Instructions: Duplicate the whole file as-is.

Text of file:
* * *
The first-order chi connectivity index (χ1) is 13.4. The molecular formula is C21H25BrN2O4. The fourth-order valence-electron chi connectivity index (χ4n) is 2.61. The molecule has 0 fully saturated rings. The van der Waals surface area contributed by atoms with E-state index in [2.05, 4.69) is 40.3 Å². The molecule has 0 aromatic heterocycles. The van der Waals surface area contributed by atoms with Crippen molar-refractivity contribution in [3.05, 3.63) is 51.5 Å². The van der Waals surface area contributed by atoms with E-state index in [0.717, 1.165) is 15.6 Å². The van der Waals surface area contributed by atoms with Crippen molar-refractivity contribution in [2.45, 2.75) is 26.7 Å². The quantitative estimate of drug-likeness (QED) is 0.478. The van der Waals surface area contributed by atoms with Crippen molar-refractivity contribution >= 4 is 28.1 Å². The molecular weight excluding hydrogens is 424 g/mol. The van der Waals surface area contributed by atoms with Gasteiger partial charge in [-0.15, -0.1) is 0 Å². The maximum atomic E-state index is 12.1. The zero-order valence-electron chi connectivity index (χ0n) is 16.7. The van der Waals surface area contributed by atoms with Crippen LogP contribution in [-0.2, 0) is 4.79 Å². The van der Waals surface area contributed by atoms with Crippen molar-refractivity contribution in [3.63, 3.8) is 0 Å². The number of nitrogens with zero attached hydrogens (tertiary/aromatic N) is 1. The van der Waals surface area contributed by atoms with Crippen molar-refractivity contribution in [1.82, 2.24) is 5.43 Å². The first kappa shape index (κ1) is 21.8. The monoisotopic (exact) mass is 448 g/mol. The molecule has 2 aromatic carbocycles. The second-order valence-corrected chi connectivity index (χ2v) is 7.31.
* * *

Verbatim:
The first-order chi connectivity index (χ1) is 13.4. The molecular formula is C21H25BrN2O4. The fourth-order valence-electron chi connectivity index (χ4n) is 2.61. The molecule has 0 fully saturated rings. The van der Waals surface area contributed by atoms with E-state index in [2.05, 4.69) is 40.3 Å². The molecule has 0 aromatic heterocycles. The van der Waals surface area contributed by atoms with Crippen molar-refractivity contribution in [3.05, 3.63) is 51.5 Å². The van der Waals surface area contributed by atoms with E-state index in [0.717, 1.165) is 15.6 Å². The van der Waals surface area contributed by atoms with Crippen molar-refractivity contribution in [2.45, 2.75) is 26.7 Å². The quantitative estimate of drug-likeness (QED) is 0.478. The van der Waals surface area contributed by atoms with Crippen molar-refractivity contribution >= 4 is 28.1 Å². The molecular weight excluding hydrogens is 424 g/mol. The van der Waals surface area contributed by atoms with Gasteiger partial charge in [-0.15, -0.1) is 0 Å². The maximum atomic E-state index is 12.1. The zero-order valence-electron chi connectivity index (χ0n) is 16.7. The van der Waals surface area contributed by atoms with Crippen LogP contribution in [-0.2, 0) is 4.79 Å². The van der Waals surface area contributed by atoms with Crippen molar-refractivity contribution in [3.63, 3.8) is 0 Å². The number of nitrogens with zero attached hydrogens (tertiary/aromatic N) is 1. The van der Waals surface area contributed by atoms with Crippen molar-refractivity contribution in [1.82, 2.24) is 5.43 Å². The first kappa shape index (κ1) is 21.8. The monoisotopic (exact) mass is 448 g/mol. The molecule has 2 aromatic carbocycles. The second-order valence-corrected chi connectivity index (χ2v) is 7.31.